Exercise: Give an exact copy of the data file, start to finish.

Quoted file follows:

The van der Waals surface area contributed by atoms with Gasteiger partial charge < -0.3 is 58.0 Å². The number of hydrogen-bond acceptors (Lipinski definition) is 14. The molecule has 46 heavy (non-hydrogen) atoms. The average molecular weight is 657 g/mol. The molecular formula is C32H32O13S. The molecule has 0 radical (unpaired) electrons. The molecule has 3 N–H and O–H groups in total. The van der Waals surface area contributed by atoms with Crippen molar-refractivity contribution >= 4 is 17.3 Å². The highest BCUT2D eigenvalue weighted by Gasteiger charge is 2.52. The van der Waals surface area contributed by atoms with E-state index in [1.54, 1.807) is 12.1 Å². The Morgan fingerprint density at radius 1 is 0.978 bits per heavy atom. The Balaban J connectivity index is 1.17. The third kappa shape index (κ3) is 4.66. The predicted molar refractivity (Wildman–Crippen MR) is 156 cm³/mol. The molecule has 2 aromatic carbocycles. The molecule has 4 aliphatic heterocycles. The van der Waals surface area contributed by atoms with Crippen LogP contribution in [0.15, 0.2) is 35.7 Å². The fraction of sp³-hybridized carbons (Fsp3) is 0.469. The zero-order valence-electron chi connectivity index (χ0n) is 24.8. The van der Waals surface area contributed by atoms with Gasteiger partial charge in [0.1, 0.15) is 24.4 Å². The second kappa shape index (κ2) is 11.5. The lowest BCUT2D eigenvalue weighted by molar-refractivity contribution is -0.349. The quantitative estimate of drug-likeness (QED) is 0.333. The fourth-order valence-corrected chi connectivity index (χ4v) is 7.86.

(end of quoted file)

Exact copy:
The van der Waals surface area contributed by atoms with Gasteiger partial charge < -0.3 is 58.0 Å². The number of hydrogen-bond acceptors (Lipinski definition) is 14. The molecule has 46 heavy (non-hydrogen) atoms. The average molecular weight is 657 g/mol. The molecular formula is C32H32O13S. The molecule has 0 radical (unpaired) electrons. The molecule has 3 N–H and O–H groups in total. The van der Waals surface area contributed by atoms with Crippen molar-refractivity contribution >= 4 is 17.3 Å². The highest BCUT2D eigenvalue weighted by Gasteiger charge is 2.52. The van der Waals surface area contributed by atoms with E-state index in [1.54, 1.807) is 12.1 Å². The Morgan fingerprint density at radius 1 is 0.978 bits per heavy atom. The Balaban J connectivity index is 1.17. The third kappa shape index (κ3) is 4.66. The predicted molar refractivity (Wildman–Crippen MR) is 156 cm³/mol. The molecule has 2 aromatic carbocycles. The molecule has 4 aliphatic heterocycles. The van der Waals surface area contributed by atoms with Crippen LogP contribution in [0.15, 0.2) is 35.7 Å². The fraction of sp³-hybridized carbons (Fsp3) is 0.469. The zero-order valence-electron chi connectivity index (χ0n) is 24.8. The van der Waals surface area contributed by atoms with Gasteiger partial charge in [0.1, 0.15) is 24.4 Å². The second kappa shape index (κ2) is 11.5. The lowest BCUT2D eigenvalue weighted by molar-refractivity contribution is -0.349. The quantitative estimate of drug-likeness (QED) is 0.333. The fourth-order valence-corrected chi connectivity index (χ4v) is 7.86.